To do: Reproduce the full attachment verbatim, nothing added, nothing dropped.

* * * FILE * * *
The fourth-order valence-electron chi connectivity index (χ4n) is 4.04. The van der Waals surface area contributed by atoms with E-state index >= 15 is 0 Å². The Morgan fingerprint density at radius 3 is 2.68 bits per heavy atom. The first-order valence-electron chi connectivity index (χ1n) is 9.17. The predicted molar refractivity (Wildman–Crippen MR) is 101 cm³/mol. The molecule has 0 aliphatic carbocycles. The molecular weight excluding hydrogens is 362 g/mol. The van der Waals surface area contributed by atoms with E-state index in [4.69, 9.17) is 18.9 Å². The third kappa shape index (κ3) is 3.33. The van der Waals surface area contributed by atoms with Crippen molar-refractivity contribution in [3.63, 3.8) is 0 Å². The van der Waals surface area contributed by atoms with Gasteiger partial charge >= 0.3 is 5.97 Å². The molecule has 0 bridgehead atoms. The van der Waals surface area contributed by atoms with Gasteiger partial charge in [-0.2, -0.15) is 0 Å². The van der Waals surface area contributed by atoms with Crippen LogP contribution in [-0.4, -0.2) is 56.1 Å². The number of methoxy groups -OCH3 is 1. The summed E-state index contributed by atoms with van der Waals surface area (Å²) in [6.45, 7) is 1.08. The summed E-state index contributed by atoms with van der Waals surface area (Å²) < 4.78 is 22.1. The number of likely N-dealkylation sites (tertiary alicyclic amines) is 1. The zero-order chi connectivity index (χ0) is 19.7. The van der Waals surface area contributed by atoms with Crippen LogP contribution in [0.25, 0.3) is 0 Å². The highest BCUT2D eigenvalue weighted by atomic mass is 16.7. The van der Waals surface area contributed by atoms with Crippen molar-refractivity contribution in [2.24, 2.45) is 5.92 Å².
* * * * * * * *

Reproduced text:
The fourth-order valence-electron chi connectivity index (χ4n) is 4.04. The van der Waals surface area contributed by atoms with E-state index >= 15 is 0 Å². The Morgan fingerprint density at radius 3 is 2.68 bits per heavy atom. The first-order valence-electron chi connectivity index (χ1n) is 9.17. The predicted molar refractivity (Wildman–Crippen MR) is 101 cm³/mol. The molecule has 0 aliphatic carbocycles. The molecular weight excluding hydrogens is 362 g/mol. The van der Waals surface area contributed by atoms with E-state index in [4.69, 9.17) is 18.9 Å². The third kappa shape index (κ3) is 3.33. The van der Waals surface area contributed by atoms with Crippen molar-refractivity contribution in [3.63, 3.8) is 0 Å². The van der Waals surface area contributed by atoms with Gasteiger partial charge >= 0.3 is 5.97 Å². The molecule has 0 bridgehead atoms. The van der Waals surface area contributed by atoms with Gasteiger partial charge in [-0.2, -0.15) is 0 Å². The van der Waals surface area contributed by atoms with Crippen LogP contribution in [-0.4, -0.2) is 56.1 Å². The number of methoxy groups -OCH3 is 1. The summed E-state index contributed by atoms with van der Waals surface area (Å²) in [6.45, 7) is 1.08. The summed E-state index contributed by atoms with van der Waals surface area (Å²) < 4.78 is 22.1. The number of likely N-dealkylation sites (tertiary alicyclic amines) is 1. The zero-order chi connectivity index (χ0) is 19.7. The van der Waals surface area contributed by atoms with Crippen LogP contribution in [0.25, 0.3) is 0 Å². The highest BCUT2D eigenvalue weighted by atomic mass is 16.7. The van der Waals surface area contributed by atoms with Crippen molar-refractivity contribution in [2.24, 2.45) is 5.92 Å².